Phishing (P)Fun

A long time ago (in a galaxy far, far away…) I once made the mistake of making a purchase from WorldNetDaily’s online store.  It took a while, but I was eventually able to recover from the onslaught of email they sent out, although from time to time they conveniently “forget” that I don’t want to get email.  However, their opt-out ability doesn’t excuse their either leaking or selling my email address to spammers and phishers. 

One of the benefits of having a dedicated email address for each entity I do business with is that it makes most phishing attempts simply silly.  Such as the “PayPal account validation” scheme.  For those who may not be familiar with this scam, some POS thief will create an email appearing to be from PayPal that says that if you don’t revalidate your account that it will be suspended.  They give a link in the email that appears to take you to the PayPal site, but it’s actually their own front-end that mimics PayPal.  If you enter your information on the confirmation page, you’re screwed, because they will have a lot of sensitive data on you (see extended entry for details).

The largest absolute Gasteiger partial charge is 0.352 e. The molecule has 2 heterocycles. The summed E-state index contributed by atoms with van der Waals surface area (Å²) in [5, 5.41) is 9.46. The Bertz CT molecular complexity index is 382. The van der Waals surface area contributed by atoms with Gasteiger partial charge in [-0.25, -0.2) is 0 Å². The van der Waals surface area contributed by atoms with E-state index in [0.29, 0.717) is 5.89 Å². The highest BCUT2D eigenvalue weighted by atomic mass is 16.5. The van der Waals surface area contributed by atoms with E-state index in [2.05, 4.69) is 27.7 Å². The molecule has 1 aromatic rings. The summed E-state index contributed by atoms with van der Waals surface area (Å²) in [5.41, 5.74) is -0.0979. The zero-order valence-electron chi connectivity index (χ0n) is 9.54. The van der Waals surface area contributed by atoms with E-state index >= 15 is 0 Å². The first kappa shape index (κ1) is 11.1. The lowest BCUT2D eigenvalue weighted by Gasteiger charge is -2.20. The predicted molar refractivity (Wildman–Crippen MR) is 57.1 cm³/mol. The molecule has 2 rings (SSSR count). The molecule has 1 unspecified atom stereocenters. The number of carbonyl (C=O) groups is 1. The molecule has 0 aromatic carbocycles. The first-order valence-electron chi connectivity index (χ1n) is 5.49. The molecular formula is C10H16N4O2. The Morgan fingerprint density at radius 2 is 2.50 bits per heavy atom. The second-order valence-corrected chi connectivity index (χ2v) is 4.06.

Anyhow, I just got one of these scam emails at the WorldNetDaily email address.  But just for grins, I followed the link and took a look at the site.  First, it has a form for your Paypal ID/password on the first page.  Interestingly, though, it doesn’t care if you leave it blank.  It simply takes you to the “confirmation page.”  Examining the page source for the frame, I found this tidbit:

<form method=“post” action=“account.php” name=“uhoh”>

Note the name attribute.  If you were to submit the form with correct data, “uhoh” would be an understatement.  This POS may be a thief, but he appears to have a sense of humor.  I hope it makes him many friends in the gray-bar motel.

Update:Now they’re trying to get me to update my Wells Fargo account, which would be interesting, except that a) I don’t have one, and b) the email was sent to my “blog” email (which is one of the hazards of commenting on some blogs).

(click for humongous)

(the line is where I had to scroll the screen and glue two captures together with GIMP)

1 Comment

  1. Jeff Medcalf says:

    Just for fun, try googling “The safety and security of your bank account information is protected by paypal”.  I got three sites, none of them actually PayPal.  (I’ve never gone to the lengths of actually looking at the phishing sites, but I suspect that you could find a lot of bogus sites by searching on terms from the real sites, and even more by doing that and throwing in misspellings.